In my personal library, I have over 120 books on the subjects of leadership, business management, time-management, personal organization, and mind-power -- "success literature." The authors include David Allen (Getting Things Done), Kenneth Blanchard (The One Minute Manager), Dale Carnegie (How to Win Friends and Influence People), Eliyahu Goldratt (The Goal), Og Mandino (The Greatest Salesman in the World), Tom Peters (In Search of Excellence), Peter Senge (The Fifth Discipline), Robert Townsend (Up The Organization), and Margaret Wheatley (Leadership and the New Science). I mention these few books because they are well-known, well-respected, and I can think of important things I have learned from each of them, and I have no plans to dispose of any of them.
But First Things First really puts it all together, for me. The authors do a thorough review of time-management literature, comment on the strengths and weaknesses of each of the "three generations" of time-management, and propose a more holistic "fourth generation."
Am I a good time manager, now that I have read this book? Not especially. Do I know how to move forward and really improve? Yes. Am I doing so? Yes.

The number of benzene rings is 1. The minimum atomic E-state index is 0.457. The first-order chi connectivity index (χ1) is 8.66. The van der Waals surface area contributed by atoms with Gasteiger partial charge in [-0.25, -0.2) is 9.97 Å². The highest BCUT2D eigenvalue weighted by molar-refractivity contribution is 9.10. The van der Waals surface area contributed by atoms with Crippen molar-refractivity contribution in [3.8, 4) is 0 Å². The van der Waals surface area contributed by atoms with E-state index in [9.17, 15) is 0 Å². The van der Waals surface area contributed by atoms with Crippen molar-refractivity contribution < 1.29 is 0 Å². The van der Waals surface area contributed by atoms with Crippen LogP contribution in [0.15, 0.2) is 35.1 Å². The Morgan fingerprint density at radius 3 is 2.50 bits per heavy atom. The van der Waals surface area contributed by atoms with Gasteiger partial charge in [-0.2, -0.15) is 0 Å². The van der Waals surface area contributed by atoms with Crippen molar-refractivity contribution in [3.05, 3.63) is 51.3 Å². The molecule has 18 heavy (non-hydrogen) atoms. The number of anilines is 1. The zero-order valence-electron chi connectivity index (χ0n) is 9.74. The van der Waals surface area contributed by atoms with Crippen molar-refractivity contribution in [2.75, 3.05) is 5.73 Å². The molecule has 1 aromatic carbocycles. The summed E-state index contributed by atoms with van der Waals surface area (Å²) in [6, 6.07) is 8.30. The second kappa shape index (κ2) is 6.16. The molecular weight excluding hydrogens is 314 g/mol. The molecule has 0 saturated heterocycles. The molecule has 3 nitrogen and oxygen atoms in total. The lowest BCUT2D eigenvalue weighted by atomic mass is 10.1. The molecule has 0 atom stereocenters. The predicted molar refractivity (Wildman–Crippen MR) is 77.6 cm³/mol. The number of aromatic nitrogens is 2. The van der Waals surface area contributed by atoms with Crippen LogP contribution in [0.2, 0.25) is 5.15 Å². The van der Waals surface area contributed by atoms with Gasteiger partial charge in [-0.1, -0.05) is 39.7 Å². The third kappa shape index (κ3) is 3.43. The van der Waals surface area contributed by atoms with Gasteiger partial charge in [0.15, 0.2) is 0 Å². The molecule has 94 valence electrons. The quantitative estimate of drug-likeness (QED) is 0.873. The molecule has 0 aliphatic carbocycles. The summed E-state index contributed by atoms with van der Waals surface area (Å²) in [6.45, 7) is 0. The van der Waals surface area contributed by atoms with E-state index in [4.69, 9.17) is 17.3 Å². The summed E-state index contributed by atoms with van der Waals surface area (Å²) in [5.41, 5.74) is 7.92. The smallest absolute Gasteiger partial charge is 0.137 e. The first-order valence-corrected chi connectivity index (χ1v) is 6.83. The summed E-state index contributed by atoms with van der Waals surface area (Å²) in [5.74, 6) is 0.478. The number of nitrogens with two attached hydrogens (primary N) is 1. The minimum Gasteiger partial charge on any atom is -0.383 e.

First Things First addresses the four dimensions of need in every human individual: physical needs, social needs, mental needs, and spiritual needs, and talks about how these needs are, or are not, met.
The authors talk at length about the four human endowments: self-awareness, conscience, independent will, and creative imagination.
They talk about themselves, you, me, and the resources of wisdom that are there for us.
I could not do this book justice in a brief book review like this, but let me just give a couple of snippets:
"For example, did you ever "cram" in school . . . ? . . . Can you imagine "cramming" on the farm?
"Cramming doesn't work in a natural system, like a farm. That's the fundamental difference between a social and a natural system. A social system is based on values; a natural system is based on principles." (p. 55)
"What happens when someone makes a mistake? In a high-trust culture, honest mistakes are taken for what they are--an opportunity to learn. If at first you don't succeed, find out why." (p. 264)
"There may be several turning points in our lives, but the most critical of all is the point at which we make the decision: "I will live by my conscience. From this time forward, I will not allow any voice--social mirror, scripting, even my own rational-lies-ing--to speak more clearly to me than the voice of conscience. And, whatever the consequence, I will follow it." (p. 302)
Now that's a different kind of time management.
Which reminds me why I'd love to elect this man President of the United States. Even if he is 80 years old in 2012.
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Comments most welcome. I'd especially like to hear from anyone who has read this book, First Things First.